The booming Korean art market attracts many international art galleries and art fairs to Seoul. World-renowned galleries, including König Galerie, Thaddeus Ropac, and Gladstone Gallery, have opened a branch in Seoul, and Frieze has partnered with Kiaf SEOUL to hold art fairs in Seoul for five years from this year.
Christie’s, a leading international art auction house, has also decided to enter the Korean art scene. However, it will be through an exhibition rather than an auction. The auction house will host a two-person exhibition, FLESH AND SOUL: BACON/GHENIE, from September 3 to September 5, during the Frieze and Kiaf art fairs, at BOONTHESHOP Cheongdam in Seoul.
The featured artists will be the British Expressionist painter Francis Bacon (1909–1992), known for his raw, unsettling imagery of the human form, and the contemporary Romanian painter Adrian Ghenie (b. 1977) who paints disturbing portrayals of eminent figures.
“South Korea is a highly influential market for Christie’s and the global art scene, and we are very excited to have witnessed the rapid development and vibrancy of the art ecosystem there, as well as the ascendance of its collector community, which has been a key driver of our sales in recent years,” said Francis Belin, President of Christie’s Asia Pacific. Belin also mentioned that “we are delighted to further our relationship with South Korean collectors and art enthusiasts by bringing a pioneering exhibition of masterpieces by two iconic Western artists to Seoul, and we will continue to be a leading and trustworthy steward on their collecting journey.”
The exhibition reflects the auction house’s interest in the South Korean art scene and its efforts to expand its presence in the country. It will also serve as a way for the company to assess the potential of the local art market before investing in the country.
Recently, there has been an influx of the international art world to Singapore, Japan, and especially South Korea in search of the next Asian art market hub.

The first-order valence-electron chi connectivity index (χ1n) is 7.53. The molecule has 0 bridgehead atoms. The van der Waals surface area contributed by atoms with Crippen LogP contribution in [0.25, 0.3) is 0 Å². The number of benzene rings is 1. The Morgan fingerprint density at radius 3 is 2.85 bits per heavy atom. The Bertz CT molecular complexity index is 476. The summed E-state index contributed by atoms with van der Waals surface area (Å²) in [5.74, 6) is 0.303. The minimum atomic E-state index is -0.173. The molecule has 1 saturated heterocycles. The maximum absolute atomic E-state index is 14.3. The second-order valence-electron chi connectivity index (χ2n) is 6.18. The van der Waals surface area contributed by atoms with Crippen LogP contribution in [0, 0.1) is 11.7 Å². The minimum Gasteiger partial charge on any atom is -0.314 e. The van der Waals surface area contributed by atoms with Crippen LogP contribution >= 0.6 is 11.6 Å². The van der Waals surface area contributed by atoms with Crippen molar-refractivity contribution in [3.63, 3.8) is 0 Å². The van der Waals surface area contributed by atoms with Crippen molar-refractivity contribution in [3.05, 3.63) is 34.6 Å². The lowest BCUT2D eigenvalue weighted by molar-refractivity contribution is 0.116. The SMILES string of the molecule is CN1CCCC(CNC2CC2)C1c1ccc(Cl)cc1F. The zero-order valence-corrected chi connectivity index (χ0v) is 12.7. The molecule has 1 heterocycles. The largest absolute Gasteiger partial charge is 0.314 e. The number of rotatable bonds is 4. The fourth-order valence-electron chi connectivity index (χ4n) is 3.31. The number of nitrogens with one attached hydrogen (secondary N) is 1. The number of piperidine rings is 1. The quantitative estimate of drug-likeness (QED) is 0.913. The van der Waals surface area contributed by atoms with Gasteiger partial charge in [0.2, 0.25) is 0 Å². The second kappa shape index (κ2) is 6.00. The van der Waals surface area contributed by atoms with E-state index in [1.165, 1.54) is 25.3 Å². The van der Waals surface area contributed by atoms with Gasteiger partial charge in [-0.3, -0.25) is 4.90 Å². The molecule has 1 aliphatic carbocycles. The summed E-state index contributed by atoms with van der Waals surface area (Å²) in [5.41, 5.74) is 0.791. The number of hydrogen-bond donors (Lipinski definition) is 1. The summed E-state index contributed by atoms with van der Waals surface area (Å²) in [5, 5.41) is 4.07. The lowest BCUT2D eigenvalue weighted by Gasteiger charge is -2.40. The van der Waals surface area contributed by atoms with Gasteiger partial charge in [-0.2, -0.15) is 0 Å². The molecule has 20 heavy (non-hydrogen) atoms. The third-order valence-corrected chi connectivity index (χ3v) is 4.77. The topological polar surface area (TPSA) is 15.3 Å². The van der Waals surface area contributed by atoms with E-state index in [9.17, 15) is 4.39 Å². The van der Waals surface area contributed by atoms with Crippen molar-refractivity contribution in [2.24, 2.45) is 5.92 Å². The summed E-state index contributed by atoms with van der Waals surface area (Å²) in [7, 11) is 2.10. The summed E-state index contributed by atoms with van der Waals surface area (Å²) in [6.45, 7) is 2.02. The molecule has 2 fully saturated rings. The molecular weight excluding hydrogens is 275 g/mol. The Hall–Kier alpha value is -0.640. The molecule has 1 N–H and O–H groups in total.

Hong Kong has long been a hub for Asia’s most significant art deals, but China’s national security law on creativity and expression caused the art world to scale back or leave the city, changing the game in the Asian art market.
The Korean art market shows great potential with the influx of overseas galleries, the Frieze art fair, and the recent announcement of Christie’s Seoul exhibition. Yet it is not only the Korean art market that is attracting the international art world’s attention. Major art fairs will also be held in Tokyo and Singapore next year.
The Art Assembly, which operates multiple art fairs in the Asia-Pacific region, will host Art SG at the Marina Bay Sands Expo & Convention Center in Singapore from January 12 to January 15, 2023. Art SG was initially scheduled to be held in November 2019 but has been repeatedly postponed due to various complications. Now the inaugural Art SG is receiving considerable attention as MCH Group, the parent company of Art Basel, has recently repurchased a 15% stake in Art SG.
The Art Assembly also announced that it will open Tokyo Gentai at the Pacifico Yokohama Convention Center in Japan between July 7 and July 9, 2023. The Art Assembly operates Taipei Dangdai, India Art Fair, Sydney Contemporary, and PHOTOFAIRS Shanghai.
The art industry has shifted to the East, impacting every sector of the art industry. Nevertheless, as a result of the shifting landscape of the Asian art market, the art world is searching for the next Asian art market hub with the potential for long-term growth.